Unless Bucharest begins to address in earnest the demands of the Hungarian minority in Romania, it could well find itself in a situation where said minority will have its problems solved by others instead – such as Hungary or even Austria, Radio Free Europe (RFE) writes in an article.
The Democratic Alliance of Hungarians in Romania (RMDSZ) has a mixed relationship with the ruling Social Democratic Party (PSD). The party may already had lost its majority in the lower house of parliament and may sorely need the RMDSZ votes in case there is a motion of no confidence. RMDSZ may only be inclined to keep PSD in power – a party ethnic Hungarians have no love for – if it receives something in return, such as the cultural autonomy it has been asking for 30 years or a law on the status of national minorities requested by the European Union since 2003.
But it has asked none of the above, demanding instead that the Romanian parliament puts into lawthe promises the Romanian nation made to itself and its minorities at the 1918 resolution adopted at the Romanian popular assembly in Gyulafehérvár/Alba Iulia proclaiming the unification of Romania with Transylvania and three other Western territories of the then Hungarian Kingdom.
Point III/1 of the resolution, says “Every nation has the right to tuition and governance in its own language, by representatives chosen from its own. Every nation shall be represented in legislative bodies and governing organs in accordance with its individuals’ proportion.”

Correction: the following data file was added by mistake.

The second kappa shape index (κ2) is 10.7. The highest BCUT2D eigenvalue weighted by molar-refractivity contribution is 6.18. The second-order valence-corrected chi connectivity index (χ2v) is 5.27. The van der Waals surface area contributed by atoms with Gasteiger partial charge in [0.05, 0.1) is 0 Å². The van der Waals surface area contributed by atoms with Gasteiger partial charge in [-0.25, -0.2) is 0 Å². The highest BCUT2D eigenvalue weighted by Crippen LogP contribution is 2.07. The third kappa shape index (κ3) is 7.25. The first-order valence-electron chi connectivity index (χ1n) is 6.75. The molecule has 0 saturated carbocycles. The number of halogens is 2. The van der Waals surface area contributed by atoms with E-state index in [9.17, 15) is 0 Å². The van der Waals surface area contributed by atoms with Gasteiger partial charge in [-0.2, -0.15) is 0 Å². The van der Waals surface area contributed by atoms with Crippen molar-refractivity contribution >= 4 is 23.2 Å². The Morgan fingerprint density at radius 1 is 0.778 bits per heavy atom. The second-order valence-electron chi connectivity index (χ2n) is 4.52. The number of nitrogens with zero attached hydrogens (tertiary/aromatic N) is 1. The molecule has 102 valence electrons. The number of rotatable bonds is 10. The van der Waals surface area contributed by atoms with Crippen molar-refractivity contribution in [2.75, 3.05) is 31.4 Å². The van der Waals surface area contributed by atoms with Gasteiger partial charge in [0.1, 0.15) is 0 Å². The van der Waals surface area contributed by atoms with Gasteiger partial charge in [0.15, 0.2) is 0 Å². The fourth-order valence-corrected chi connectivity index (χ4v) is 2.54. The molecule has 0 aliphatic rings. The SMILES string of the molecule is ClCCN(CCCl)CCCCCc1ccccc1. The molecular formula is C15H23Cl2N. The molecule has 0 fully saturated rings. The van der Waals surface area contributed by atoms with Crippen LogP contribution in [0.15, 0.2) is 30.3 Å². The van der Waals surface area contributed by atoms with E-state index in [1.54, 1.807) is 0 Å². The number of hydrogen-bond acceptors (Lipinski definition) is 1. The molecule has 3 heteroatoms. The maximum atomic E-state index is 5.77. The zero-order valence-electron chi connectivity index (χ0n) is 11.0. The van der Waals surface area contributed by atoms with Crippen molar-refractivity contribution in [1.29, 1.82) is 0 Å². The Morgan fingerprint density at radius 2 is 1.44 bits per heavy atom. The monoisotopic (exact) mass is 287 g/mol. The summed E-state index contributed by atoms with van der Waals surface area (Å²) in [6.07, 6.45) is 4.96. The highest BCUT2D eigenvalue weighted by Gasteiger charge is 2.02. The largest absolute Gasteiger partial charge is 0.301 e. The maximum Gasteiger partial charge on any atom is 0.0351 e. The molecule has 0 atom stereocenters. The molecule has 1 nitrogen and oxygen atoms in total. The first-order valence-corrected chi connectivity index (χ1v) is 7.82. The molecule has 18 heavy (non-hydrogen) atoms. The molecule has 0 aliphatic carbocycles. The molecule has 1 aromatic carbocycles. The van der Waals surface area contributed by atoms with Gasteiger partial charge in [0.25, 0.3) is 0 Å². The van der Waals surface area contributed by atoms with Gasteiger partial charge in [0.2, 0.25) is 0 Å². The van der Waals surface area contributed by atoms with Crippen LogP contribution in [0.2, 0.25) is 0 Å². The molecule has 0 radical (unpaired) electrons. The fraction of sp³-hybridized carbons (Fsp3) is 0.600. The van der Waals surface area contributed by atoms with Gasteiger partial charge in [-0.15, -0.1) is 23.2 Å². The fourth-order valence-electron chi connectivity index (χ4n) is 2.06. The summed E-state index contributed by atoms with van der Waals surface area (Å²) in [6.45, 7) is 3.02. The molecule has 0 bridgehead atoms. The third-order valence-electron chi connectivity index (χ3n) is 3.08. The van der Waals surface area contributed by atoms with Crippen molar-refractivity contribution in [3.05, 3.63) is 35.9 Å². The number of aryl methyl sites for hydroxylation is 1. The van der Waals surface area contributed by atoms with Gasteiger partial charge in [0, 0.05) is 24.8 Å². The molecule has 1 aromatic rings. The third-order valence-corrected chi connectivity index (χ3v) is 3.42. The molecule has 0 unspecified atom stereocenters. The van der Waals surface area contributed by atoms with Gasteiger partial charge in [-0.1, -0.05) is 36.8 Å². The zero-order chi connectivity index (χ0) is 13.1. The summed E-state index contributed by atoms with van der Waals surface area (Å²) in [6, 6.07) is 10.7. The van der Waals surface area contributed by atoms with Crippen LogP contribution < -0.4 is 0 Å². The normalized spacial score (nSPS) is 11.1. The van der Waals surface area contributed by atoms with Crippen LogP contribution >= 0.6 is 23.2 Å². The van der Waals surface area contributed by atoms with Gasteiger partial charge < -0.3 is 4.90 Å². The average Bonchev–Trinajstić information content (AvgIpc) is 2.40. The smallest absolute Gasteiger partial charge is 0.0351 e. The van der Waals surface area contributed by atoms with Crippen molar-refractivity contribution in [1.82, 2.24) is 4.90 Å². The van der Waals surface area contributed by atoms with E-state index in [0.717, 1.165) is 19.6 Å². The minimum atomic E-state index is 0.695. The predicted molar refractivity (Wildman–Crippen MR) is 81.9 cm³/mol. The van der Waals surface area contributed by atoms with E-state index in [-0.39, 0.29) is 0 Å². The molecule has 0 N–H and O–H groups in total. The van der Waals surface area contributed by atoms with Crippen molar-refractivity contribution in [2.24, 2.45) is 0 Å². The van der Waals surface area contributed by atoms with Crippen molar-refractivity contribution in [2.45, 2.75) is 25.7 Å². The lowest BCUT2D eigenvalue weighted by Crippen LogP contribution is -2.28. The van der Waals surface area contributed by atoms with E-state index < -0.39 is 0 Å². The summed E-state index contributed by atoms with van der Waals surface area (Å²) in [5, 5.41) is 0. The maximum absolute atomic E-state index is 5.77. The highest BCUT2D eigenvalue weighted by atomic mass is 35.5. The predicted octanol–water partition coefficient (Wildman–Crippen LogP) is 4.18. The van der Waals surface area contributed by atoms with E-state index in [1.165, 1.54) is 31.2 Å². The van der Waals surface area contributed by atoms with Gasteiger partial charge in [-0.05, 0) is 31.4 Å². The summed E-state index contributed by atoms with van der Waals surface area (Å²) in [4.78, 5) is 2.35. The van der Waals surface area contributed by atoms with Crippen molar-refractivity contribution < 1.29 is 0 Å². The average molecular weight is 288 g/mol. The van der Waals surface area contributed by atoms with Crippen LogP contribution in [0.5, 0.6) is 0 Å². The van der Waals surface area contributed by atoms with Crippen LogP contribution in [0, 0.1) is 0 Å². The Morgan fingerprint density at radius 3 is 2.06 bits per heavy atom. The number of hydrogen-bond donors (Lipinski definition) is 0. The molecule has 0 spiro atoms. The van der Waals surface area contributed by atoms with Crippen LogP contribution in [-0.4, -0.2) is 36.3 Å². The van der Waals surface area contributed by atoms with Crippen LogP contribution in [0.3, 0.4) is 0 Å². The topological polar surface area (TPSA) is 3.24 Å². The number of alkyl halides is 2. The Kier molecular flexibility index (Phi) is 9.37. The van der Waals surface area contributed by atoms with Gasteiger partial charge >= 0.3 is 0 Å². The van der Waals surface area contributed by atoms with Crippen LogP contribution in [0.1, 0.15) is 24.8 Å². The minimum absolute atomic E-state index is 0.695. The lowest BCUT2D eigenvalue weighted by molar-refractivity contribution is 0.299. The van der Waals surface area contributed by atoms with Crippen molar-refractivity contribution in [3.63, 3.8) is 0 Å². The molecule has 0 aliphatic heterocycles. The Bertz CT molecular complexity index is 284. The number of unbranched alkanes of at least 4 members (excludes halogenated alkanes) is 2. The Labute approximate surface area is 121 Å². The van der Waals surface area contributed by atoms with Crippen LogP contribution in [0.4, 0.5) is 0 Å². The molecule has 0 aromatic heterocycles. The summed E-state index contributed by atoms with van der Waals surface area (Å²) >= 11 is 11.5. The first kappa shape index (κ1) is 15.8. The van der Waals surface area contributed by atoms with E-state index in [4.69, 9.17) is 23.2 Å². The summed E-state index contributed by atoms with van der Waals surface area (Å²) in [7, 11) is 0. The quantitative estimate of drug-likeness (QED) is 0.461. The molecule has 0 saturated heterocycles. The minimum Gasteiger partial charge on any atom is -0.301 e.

It may, on the surface, seem like a law, but it does not function like a law: it is more of a political resolution in which RMDSZ marks a new era in its activity.
The Hungarians in Romania are well-organized and their voice is heard even in Brussels and Washington. Since Viktor Orbán became Prime MInister of Hungary in 2010, his cabinet – beyond its rhetoric – has also put its money where its mouth is. They are helping the Hungarian minority to the tune 85 million euros in the coming months.
All the attempts of ethnic Hungarian politics in Romania for decentralization are meant to demonstrate that the Romanian government is reluctant to give them more autonomy. Hungary is already giving the two Hungarian-inhabited counties more money than the Romanian government redirects towards them as less-developed regions.
Transylvania also has good relations with Budapest and even Vienna. Soon enough, the Hungarian government will itself solve the social, economic, educational and cultural problems of the ethnic Hungarians, effectively taking out the community from under the Romanian umbrella. And this could entail risks Romanian officials haven’t even begun to consider.
Title image: RMDSZ President Hunor Kelemen